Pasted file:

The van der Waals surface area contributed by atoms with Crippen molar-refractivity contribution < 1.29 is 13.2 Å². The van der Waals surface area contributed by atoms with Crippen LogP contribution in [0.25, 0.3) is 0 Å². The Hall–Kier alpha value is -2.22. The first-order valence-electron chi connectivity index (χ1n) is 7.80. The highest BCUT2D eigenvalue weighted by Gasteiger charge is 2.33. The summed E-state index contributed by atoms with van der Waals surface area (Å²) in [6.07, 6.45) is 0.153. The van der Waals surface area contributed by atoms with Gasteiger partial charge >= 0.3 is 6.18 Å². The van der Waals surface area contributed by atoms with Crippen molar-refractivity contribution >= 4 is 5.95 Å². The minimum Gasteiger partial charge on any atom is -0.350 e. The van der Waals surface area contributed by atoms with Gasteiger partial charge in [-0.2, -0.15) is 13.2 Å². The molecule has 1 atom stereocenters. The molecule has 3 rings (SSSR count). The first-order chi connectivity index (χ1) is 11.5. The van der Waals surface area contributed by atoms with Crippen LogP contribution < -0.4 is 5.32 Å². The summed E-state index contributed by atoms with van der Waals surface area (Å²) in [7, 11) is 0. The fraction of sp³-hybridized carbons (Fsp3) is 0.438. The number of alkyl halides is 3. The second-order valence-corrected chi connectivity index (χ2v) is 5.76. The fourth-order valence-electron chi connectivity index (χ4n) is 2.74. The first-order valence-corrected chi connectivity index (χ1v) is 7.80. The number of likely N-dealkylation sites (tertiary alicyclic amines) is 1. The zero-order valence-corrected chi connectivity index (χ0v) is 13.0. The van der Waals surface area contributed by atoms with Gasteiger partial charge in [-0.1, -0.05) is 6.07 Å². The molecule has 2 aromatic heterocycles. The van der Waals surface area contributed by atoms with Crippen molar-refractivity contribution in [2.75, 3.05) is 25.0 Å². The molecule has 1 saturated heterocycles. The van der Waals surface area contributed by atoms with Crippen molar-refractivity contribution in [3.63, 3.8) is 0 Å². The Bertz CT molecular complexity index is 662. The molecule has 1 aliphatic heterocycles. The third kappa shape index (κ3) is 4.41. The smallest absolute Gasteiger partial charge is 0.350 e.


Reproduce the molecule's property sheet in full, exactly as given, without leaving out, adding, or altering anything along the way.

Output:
The van der Waals surface area contributed by atoms with Crippen molar-refractivity contribution < 1.29 is 13.2 Å². The van der Waals surface area contributed by atoms with Crippen LogP contribution in [0.25, 0.3) is 0 Å². The Hall–Kier alpha value is -2.22. The first-order valence-electron chi connectivity index (χ1n) is 7.80. The highest BCUT2D eigenvalue weighted by Gasteiger charge is 2.33. The summed E-state index contributed by atoms with van der Waals surface area (Å²) in [6.07, 6.45) is 0.153. The van der Waals surface area contributed by atoms with Gasteiger partial charge >= 0.3 is 6.18 Å². The van der Waals surface area contributed by atoms with Crippen molar-refractivity contribution >= 4 is 5.95 Å². The minimum Gasteiger partial charge on any atom is -0.350 e. The van der Waals surface area contributed by atoms with Gasteiger partial charge in [-0.2, -0.15) is 13.2 Å². The molecule has 1 atom stereocenters. The molecule has 3 rings (SSSR count). The first-order chi connectivity index (χ1) is 11.5. The van der Waals surface area contributed by atoms with Crippen LogP contribution < -0.4 is 5.32 Å². The summed E-state index contributed by atoms with van der Waals surface area (Å²) in [7, 11) is 0. The fraction of sp³-hybridized carbons (Fsp3) is 0.438. The number of alkyl halides is 3. The second-order valence-corrected chi connectivity index (χ2v) is 5.76. The fourth-order valence-electron chi connectivity index (χ4n) is 2.74. The first-order valence-corrected chi connectivity index (χ1v) is 7.80. The number of likely N-dealkylation sites (tertiary alicyclic amines) is 1. The zero-order valence-corrected chi connectivity index (χ0v) is 13.0. The van der Waals surface area contributed by atoms with Gasteiger partial charge in [-0.1, -0.05) is 6.07 Å². The molecule has 2 aromatic heterocycles. The van der Waals surface area contributed by atoms with Crippen molar-refractivity contribution in [2.75, 3.05) is 25.0 Å². The molecule has 1 saturated heterocycles. The van der Waals surface area contributed by atoms with Crippen molar-refractivity contribution in [3.63, 3.8) is 0 Å². The Bertz CT molecular complexity index is 662. The molecule has 1 aliphatic heterocycles. The third kappa shape index (κ3) is 4.41. The smallest absolute Gasteiger partial charge is 0.350 e.